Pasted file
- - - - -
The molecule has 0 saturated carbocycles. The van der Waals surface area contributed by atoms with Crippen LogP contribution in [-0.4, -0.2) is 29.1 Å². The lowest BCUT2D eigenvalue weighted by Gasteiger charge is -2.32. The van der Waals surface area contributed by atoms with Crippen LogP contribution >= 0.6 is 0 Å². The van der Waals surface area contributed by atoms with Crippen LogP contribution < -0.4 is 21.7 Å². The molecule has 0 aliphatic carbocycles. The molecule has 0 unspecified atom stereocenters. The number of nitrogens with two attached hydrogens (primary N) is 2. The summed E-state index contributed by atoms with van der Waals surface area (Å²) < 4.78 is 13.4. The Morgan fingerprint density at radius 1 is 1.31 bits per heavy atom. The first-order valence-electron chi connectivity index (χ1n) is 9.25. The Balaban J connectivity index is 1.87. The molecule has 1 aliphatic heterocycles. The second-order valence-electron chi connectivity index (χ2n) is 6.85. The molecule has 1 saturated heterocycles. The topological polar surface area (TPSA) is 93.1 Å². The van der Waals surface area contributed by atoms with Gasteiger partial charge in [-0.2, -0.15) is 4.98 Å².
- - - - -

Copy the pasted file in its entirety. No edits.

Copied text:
The molecule has 0 saturated carbocycles. The van der Waals surface area contributed by atoms with Crippen LogP contribution in [-0.4, -0.2) is 29.1 Å². The lowest BCUT2D eigenvalue weighted by Gasteiger charge is -2.32. The van der Waals surface area contributed by atoms with Crippen LogP contribution >= 0.6 is 0 Å². The van der Waals surface area contributed by atoms with Crippen LogP contribution < -0.4 is 21.7 Å². The molecule has 0 aliphatic carbocycles. The molecule has 0 unspecified atom stereocenters. The number of nitrogens with two attached hydrogens (primary N) is 2. The summed E-state index contributed by atoms with van der Waals surface area (Å²) < 4.78 is 13.4. The Morgan fingerprint density at radius 1 is 1.31 bits per heavy atom. The first-order valence-electron chi connectivity index (χ1n) is 9.25. The Balaban J connectivity index is 1.87. The molecule has 1 aliphatic heterocycles. The second-order valence-electron chi connectivity index (χ2n) is 6.85. The molecule has 1 saturated heterocycles. The topological polar surface area (TPSA) is 93.1 Å². The van der Waals surface area contributed by atoms with Gasteiger partial charge in [-0.2, -0.15) is 4.98 Å².